In 1980, Molnar placed Minmi in the Ankylosauria.[1] In 1987, he thought it was a member of the Nodosauridae.[9] In 2011, a new cladistic analysis performed by Thompson et al. recovered Minmi as the basalmost known ankylosaurid.[10] Arbour & Currie entered Minmi and Minmi sp. as separate operational taxonomic units in their analysis and recovered Minmi as the basalmost ankylosaurid but Minmi sp. (= Kunbarrasaurus) as a more basal ankylosaurian, too "primitive" to be included in either the Ankylosauridae or Nodosauridae.[8] Paul in 2010 suggested that both taxa were part of a Minmidae, an ancient and very basal ankylosaurian lineage, also including Antarctopelta, that had become isolated on Gondwana.[6]

See also


  1. ^ a b c d Molnar, R.E. (1980). "An ankylosaur (Ornithischia: Reptilia) from the Lower Cretaceous of southern Queensland". Memoirs of the Queensland Museum. 20: 65–75.
  2. ^ a b Lucy G. Leahey; Ralph E. Molnar; Kenneth Carpenter; Lawrence M. Witmer; Steven W. Salisbury (2015). "Cranial osteology of the ankylosaurian dinosaur formerly known as Minmi sp. (Ornithischia: Thyreophora) from the Lower Cretaceous Allaru Mudstone of Richmond, Queensland, Australia". PeerJ. 3: e1475. doi:10.7717/peerj.1475. PMC 4675105. PMID 26664806.
  3. ^ Molnar, R.E. (1996). "Preliminary report on a new ankylosaur from the Early Cretaceous of Queensland, Australia". Memoirs of the Queensland Museum. 39 (3): 653–668.
  4. ^ Leahey, L.G.; Salisbury, S.W. (2013). "First evidence of ankylosaurian dinosaurs (Ornithischia: Thyreophora) from the mid-Cretaceous (late Albian-Cenomanian) Winton Formation of Queensland, Australia". Alcheringa. 37 (2): 249–257. doi:10.1080/03115518.2013.743703.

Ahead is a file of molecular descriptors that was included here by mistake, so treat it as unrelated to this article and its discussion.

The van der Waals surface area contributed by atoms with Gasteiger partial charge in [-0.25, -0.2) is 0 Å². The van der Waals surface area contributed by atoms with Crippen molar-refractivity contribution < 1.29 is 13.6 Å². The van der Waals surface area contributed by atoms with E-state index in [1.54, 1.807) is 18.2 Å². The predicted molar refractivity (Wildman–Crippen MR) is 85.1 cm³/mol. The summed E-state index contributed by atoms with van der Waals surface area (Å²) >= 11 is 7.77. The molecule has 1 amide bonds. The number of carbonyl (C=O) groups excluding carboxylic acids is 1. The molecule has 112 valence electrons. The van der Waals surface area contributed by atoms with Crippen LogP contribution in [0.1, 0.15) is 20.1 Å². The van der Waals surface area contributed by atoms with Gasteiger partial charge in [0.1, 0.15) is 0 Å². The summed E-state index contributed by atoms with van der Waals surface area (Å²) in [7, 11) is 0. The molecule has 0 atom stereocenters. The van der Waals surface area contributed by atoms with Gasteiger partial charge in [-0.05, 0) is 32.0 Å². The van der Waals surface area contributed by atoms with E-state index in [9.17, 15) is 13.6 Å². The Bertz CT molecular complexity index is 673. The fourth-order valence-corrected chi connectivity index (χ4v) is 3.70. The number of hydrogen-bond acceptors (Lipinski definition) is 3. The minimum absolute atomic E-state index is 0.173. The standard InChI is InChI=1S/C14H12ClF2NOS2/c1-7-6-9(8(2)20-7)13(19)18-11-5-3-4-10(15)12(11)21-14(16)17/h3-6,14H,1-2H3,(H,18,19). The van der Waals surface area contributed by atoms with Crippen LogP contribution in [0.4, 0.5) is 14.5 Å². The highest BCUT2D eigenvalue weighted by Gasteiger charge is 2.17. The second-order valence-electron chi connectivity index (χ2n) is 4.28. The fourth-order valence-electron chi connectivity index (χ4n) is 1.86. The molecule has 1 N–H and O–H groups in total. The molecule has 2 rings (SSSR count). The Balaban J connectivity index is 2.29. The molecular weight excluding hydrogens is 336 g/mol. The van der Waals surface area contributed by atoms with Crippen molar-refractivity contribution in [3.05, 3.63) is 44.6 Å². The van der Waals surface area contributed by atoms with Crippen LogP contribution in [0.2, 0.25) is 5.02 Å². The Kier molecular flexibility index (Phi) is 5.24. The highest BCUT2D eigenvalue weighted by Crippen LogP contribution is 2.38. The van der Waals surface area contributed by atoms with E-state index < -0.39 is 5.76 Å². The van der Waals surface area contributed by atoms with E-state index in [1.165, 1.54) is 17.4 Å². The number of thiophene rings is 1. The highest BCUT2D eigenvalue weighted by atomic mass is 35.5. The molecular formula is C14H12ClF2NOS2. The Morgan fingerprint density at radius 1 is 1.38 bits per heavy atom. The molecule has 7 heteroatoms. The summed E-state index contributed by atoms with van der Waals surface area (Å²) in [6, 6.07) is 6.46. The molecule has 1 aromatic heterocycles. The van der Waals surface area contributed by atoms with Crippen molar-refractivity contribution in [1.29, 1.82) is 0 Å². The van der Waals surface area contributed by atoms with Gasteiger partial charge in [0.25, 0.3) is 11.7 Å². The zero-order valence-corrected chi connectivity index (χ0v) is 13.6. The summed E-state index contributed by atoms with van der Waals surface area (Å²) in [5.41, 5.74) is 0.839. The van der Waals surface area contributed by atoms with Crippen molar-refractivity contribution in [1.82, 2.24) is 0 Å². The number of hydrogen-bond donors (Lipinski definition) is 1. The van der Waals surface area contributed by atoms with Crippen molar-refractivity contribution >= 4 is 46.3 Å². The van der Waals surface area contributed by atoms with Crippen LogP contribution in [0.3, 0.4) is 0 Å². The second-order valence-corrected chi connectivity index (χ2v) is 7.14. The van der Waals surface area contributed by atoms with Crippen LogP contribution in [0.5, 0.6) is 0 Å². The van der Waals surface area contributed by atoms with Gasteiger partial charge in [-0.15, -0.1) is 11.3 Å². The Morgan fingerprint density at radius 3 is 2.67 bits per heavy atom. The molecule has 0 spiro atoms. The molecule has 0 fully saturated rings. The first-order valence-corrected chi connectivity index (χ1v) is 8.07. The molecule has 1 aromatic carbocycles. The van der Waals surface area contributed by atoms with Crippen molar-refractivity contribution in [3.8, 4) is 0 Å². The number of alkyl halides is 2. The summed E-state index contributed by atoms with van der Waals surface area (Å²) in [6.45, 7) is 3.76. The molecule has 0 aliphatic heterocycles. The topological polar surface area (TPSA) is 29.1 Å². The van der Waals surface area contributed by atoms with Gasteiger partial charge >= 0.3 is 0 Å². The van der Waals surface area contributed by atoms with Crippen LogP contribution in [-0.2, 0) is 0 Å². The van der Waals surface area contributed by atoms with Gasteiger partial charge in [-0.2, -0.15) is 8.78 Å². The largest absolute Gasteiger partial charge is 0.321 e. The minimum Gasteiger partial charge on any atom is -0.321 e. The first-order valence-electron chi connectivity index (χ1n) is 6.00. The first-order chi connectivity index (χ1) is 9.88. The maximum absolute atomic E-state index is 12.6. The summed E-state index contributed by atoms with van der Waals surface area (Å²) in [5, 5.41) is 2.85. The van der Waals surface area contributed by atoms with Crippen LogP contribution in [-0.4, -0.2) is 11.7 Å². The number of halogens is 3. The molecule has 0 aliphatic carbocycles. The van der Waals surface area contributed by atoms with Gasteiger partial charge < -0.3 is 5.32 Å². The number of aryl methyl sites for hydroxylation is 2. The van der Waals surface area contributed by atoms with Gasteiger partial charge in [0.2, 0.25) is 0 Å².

5. ^ Paul, Gregory S. (2016). The Princeton Field Guide to Dinosaurs. Princeton University Press. p. 258. ISBN 978-0691167664.
  6. ^ a b Paul, Gregory S. (2010). The Princeton Field Guide to Dinosaurs. Princeton University Press. p. 227. ISBN 978-0691137209.
  7. ^ Arbour, Victoria Megan, 2014, Systematics, evolution, and biogeography of the ankylosaurid dinosaurs Ph.D thesis, University of Alberta
  8. ^ a b Arbour, Victoria M.; Currie, Philip J. (2015). "Systematics, phylogeny and palaeobiogeography of the ankylosaurid dinosaurs". Journal of Systematic Palaeontology. 14 (5): 1. doi:10.1080/14772019.2015.1059985.
  9. ^ Molnar, R.E.; Frey, E. (1987). "The paravertebral elements of the Australian ankylosaur Minmi (Reptilia: Ornithischia, Cretaceous)". Neues Jahrbuch für Geologie und Paläontologie, Abhandlungen. 175: 19–37.
  10. ^ Richard S. Thompson; Jolyon C. Parish; Susannah C. R. Maidment; Paul M. Barrett (2011). "Phylogeny of the ankylosaurian dinosaurs (Ornithischia: Thyreophora)". Journal of Systematic Palaeontology. in press (2): 301. doi:10.1080/14772019.2011.569091.

Further reading

External links


Ankylosauridae () is a family of armored dinosaurs within Ankylosauria, and is the sister group to Nodosauridae. Ankylosaurids appeared 122 million years ago and went extinct 66 million years ago during the Cretaceous–Paleogene extinction event. These animals were mainly herbivorous and were obligate quadrupeds, with leaf-shaped teeth and robust, scute-covered bodies. Ankylosaurids possess a distinctly domed and short snout, wedge-shaped osteoderms on their skull, scutes along their torso, and a tail club.Ankylosauridae is exclusively known from the northern hemisphere, with specimens found in western North America, Europe, and East Asia. The first discoveries within this family were of the genus Ankylosaurus, by Peter Kaiser and Barnum Brown in Montana in 1906. Brown went on to name Ankylosauridae and the subfamily Ankylosaurinae in 1908.


The Aptian is an age in the geologic timescale or a stage in the stratigraphic column. It is a subdivision of the Early or Lower Cretaceous epoch or series and encompasses the time from 125.0 ± 1.0 Ma to 113.0 ± 1.0 Ma (million years ago), approximately. The Aptian succeeds the Barremian and precedes the Albian, all part of the Lower/Early Cretaceous.The Aptian partly overlaps the upper part of the regionally used (in Western Europe) stage Urgonian.

The Selli Event, also known as OAE1a, was one of two oceanic Anoxic events in the Cretaceous period, which occurred around 120 Ma and lasted approximately 1 to 1.3 million years. The Aptian extinction was a minor extinction event hypothesized to have occurred around 116 to 117 Ma.